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Rodolphus Agricola

Rodolphus Agricola (1443 - October 28, 1485), was a Dutch scholar and humanist.

He was born at Baflo, near Groningen, his birth name Roelof Huysmann Huysmann. He was educated at the University of Louvain, where he graduated as master of arts. After residing for some time in Paris where he worked with Heynlin von Stein. Around 1474 he went to Italy and attended the lectures in Ferrara of the celebrated Theodorus Gaza[?] (1400-1478) on the Greek language. Having visited Pavia and Rome, he returned to his native country after seven years and worked hard to promote study of the classics.

In 1481 he briefly attended the court of Maximilian I. In 1482, on the invitation of Johann von Dalberg, bishop of Worms (1445-1503), whose friendship he had gained in Italy, he accepted a professorship at the University of Heidelberg, and for three years delivered lectures there and at Worms on the literature of Greece and Rome. In 1485 he journeyed to Rome with the bishop but was struck down with an illness and returned to Heidelberg where he died.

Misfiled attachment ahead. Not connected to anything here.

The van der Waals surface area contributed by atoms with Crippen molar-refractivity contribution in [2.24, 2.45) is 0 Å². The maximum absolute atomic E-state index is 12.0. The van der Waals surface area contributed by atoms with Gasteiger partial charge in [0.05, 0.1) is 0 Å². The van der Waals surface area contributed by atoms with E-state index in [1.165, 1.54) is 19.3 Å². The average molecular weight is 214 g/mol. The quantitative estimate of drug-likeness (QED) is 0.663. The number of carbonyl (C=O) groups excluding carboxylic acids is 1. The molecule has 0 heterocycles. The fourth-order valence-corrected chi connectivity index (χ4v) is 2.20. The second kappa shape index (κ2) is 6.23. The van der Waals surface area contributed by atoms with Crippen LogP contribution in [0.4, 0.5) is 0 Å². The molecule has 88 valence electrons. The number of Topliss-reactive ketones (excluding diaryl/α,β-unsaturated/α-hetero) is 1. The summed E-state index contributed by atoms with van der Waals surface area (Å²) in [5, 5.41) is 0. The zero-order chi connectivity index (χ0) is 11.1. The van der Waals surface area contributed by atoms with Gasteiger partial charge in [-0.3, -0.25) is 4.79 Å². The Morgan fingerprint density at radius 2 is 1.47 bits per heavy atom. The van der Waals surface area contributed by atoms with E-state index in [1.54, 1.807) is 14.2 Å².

His personal influence was much more significant than his writings in the promotion of classic learning in Germany. Erasmus and other critics of the next generation are full of his praises. In his opposition to the scholastic philosophy he anticipated the intellectual revolution of his northern successors. He died at Heidelberg. His principal philosophical work is De inventione dialectica.

Not to be confused with the 16th century mineralogist Georgius Agricola[?].

Initial text from a 1911 encyclopedia -- Please update as needed

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